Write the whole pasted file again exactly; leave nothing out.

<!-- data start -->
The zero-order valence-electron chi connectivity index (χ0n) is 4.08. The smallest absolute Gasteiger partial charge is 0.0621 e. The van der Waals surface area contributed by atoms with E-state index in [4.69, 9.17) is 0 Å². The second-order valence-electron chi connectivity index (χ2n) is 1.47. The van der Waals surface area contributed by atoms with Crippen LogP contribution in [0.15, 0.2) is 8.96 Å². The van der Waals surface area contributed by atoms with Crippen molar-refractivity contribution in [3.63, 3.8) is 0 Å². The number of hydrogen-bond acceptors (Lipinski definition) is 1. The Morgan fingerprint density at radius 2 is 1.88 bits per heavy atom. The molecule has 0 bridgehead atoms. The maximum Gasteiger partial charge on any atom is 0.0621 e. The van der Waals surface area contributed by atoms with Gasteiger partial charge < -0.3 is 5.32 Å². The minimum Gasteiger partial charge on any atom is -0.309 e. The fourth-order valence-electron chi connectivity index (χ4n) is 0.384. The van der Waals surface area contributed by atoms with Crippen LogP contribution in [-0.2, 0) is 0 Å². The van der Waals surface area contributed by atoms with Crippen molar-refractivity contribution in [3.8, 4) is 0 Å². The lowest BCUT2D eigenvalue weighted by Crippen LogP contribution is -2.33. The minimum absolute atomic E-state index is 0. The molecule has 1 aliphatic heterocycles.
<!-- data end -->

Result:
The zero-order valence-electron chi connectivity index (χ0n) is 4.08. The smallest absolute Gasteiger partial charge is 0.0621 e. The van der Waals surface area contributed by atoms with E-state index in [4.69, 9.17) is 0 Å². The second-order valence-electron chi connectivity index (χ2n) is 1.47. The van der Waals surface area contributed by atoms with Crippen LogP contribution in [0.15, 0.2) is 8.96 Å². The van der Waals surface area contributed by atoms with Crippen molar-refractivity contribution in [3.63, 3.8) is 0 Å². The number of hydrogen-bond acceptors (Lipinski definition) is 1. The Morgan fingerprint density at radius 2 is 1.88 bits per heavy atom. The molecule has 0 bridgehead atoms. The maximum Gasteiger partial charge on any atom is 0.0621 e. The van der Waals surface area contributed by atoms with Gasteiger partial charge < -0.3 is 5.32 Å². The minimum Gasteiger partial charge on any atom is -0.309 e. The fourth-order valence-electron chi connectivity index (χ4n) is 0.384. The van der Waals surface area contributed by atoms with Crippen LogP contribution in [-0.2, 0) is 0 Å². The van der Waals surface area contributed by atoms with Crippen molar-refractivity contribution in [3.8, 4) is 0 Å². The lowest BCUT2D eigenvalue weighted by Crippen LogP contribution is -2.33. The minimum absolute atomic E-state index is 0. The molecule has 1 aliphatic heterocycles.